Schumer and Gillibrand said New York Governor Andrew Cuomo previously took the mandatory step of requesting the HPSA designation for Rochester. Now, Schumer and Gillibrand are urging HHS to expeditiously re-designate this community as a HPSA given the shortest of health professionals in the City of Rochester. Schumer and Gillibrand said the shortage of physicians in the Rochester area, which has produced one of the lowest doctor-to-patient ratios in the country, leaves many of the region’s most vulnerable residents without the proper care they need. 

A copy of Schumer and Gillibrand’s letter to HHS Secretary Burwell is available below:

Dear Secretary Burwell,

First, we thank the Department of Health and Human Services (DHS) for its professionalism and dedication to the health and wellness of all Americans. We write today to urge you to maintain this commitment in New York by working with the State to designate the Washington Heights and Inwood communities in New York, NY in Rochester, NY as Geographic Health Professional Shortage Areas (HSPAs).

As you know, defining the real health care needs of a community is complex and the factors necessary to make this determination vary by location. In the Washington Heights/Inwood and Rochester communities, families continue to confront daily health care and social problems that are characteristic of impoverished localities. For example, in Washington Heights/Inwood  the death rates related to HIV or drug abuse is eight times the national average.  In addition, Rochester has the highest rate of extreme poverty of any comparably sized city in the United States. In both communities, over fifty percent of children live in poverty and infant mortality rates are more than double the national average. The lack of access to proper health care resources exacerbates and institutionalizes statistics like these. That is why we must do what we can to increase the number of health professionals in Washington Heights/Inwood and Rochester.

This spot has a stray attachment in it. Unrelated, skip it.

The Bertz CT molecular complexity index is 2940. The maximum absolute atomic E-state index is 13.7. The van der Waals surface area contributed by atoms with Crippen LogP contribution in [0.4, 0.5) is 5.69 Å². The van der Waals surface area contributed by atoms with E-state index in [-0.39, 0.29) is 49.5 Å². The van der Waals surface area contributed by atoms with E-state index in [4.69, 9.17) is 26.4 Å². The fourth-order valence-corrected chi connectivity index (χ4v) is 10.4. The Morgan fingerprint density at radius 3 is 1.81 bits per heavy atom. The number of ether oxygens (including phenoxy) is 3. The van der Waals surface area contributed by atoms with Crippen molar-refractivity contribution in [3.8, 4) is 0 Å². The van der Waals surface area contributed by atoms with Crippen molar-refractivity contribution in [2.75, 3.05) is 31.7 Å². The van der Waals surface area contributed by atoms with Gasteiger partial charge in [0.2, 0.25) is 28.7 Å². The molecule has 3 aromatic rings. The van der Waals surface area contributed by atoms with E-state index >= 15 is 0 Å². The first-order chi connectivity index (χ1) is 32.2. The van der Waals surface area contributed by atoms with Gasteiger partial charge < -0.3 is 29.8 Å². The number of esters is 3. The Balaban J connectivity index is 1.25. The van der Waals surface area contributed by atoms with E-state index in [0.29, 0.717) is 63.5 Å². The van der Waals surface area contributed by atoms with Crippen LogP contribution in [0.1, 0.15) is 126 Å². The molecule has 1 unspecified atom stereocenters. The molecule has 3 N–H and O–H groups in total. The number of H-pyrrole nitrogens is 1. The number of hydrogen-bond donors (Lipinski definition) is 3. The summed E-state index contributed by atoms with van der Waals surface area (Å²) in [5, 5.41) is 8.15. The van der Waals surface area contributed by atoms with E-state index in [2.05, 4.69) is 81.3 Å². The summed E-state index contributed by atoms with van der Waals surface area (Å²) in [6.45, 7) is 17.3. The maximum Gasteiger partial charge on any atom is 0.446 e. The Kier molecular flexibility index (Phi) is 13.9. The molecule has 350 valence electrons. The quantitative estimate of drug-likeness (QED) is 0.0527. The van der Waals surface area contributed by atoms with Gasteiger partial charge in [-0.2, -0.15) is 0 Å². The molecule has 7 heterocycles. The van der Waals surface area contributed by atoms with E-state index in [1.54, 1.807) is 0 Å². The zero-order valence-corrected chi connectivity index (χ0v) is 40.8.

On March 27, 2015, New York Governor Andrew Cuomo wrote to DHS regarding the shortage of health professionals serving the Washington Heights/Inwood and Rochester communities. The governor’s formal request was a mandatory step needed in defining Northern Manhattan and Rochester as health professional shortage areas. We urge you to work quickly to designate these communities as Geographic HPSAs. It is crucial that we provide these children and their families with the high-quality health care. Please feel free to reach out to my staff for further information.


Charles E. Schumer

United States Senator

Kirsten Gillibrand

United States Senator